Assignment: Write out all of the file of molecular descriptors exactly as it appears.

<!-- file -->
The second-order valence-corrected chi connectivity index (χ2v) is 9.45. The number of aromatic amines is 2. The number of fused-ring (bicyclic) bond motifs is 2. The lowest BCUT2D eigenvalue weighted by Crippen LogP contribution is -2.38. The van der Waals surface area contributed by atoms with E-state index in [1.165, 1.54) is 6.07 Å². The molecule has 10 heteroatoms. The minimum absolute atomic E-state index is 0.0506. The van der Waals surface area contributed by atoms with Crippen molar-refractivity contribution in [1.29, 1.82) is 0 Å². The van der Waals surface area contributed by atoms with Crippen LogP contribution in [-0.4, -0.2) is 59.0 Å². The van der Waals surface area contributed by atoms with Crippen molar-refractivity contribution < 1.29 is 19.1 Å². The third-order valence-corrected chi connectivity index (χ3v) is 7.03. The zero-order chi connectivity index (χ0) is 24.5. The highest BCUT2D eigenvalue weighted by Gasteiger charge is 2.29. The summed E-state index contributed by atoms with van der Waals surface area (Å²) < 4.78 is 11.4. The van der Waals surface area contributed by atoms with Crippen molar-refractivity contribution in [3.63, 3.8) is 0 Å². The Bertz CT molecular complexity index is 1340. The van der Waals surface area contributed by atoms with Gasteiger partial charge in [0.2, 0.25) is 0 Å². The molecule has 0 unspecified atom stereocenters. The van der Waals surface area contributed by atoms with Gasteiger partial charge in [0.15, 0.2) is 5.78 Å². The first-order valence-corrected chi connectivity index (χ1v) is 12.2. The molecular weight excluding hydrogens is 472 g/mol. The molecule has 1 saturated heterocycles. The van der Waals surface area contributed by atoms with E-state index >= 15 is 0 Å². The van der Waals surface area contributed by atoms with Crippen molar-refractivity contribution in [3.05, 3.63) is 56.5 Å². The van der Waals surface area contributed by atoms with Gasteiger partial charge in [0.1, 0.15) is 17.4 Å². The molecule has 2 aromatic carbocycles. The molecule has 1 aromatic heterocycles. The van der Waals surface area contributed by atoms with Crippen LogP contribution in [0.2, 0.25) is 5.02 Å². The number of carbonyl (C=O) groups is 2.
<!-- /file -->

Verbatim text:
The second-order valence-corrected chi connectivity index (χ2v) is 9.45. The number of aromatic amines is 2. The number of fused-ring (bicyclic) bond motifs is 2. The lowest BCUT2D eigenvalue weighted by Crippen LogP contribution is -2.38. The van der Waals surface area contributed by atoms with E-state index in [1.165, 1.54) is 6.07 Å². The molecule has 10 heteroatoms. The minimum absolute atomic E-state index is 0.0506. The van der Waals surface area contributed by atoms with Crippen molar-refractivity contribution in [1.29, 1.82) is 0 Å². The van der Waals surface area contributed by atoms with Crippen LogP contribution in [-0.4, -0.2) is 59.0 Å². The van der Waals surface area contributed by atoms with Crippen molar-refractivity contribution < 1.29 is 19.1 Å². The third-order valence-corrected chi connectivity index (χ3v) is 7.03. The zero-order chi connectivity index (χ0) is 24.5. The highest BCUT2D eigenvalue weighted by Gasteiger charge is 2.29. The summed E-state index contributed by atoms with van der Waals surface area (Å²) < 4.78 is 11.4. The van der Waals surface area contributed by atoms with Crippen molar-refractivity contribution in [3.63, 3.8) is 0 Å². The Bertz CT molecular complexity index is 1340. The van der Waals surface area contributed by atoms with Gasteiger partial charge in [0.2, 0.25) is 0 Å². The molecule has 0 unspecified atom stereocenters. The van der Waals surface area contributed by atoms with Gasteiger partial charge in [0.15, 0.2) is 5.78 Å². The first-order valence-corrected chi connectivity index (χ1v) is 12.2. The molecular weight excluding hydrogens is 472 g/mol. The molecule has 1 saturated heterocycles. The van der Waals surface area contributed by atoms with E-state index >= 15 is 0 Å². The van der Waals surface area contributed by atoms with Crippen molar-refractivity contribution in [3.05, 3.63) is 56.5 Å². The van der Waals surface area contributed by atoms with Gasteiger partial charge in [0.1, 0.15) is 17.4 Å². The molecule has 2 aromatic carbocycles. The molecule has 1 aromatic heterocycles. The van der Waals surface area contributed by atoms with Crippen LogP contribution in [0.2, 0.25) is 5.02 Å². The number of carbonyl (C=O) groups is 2.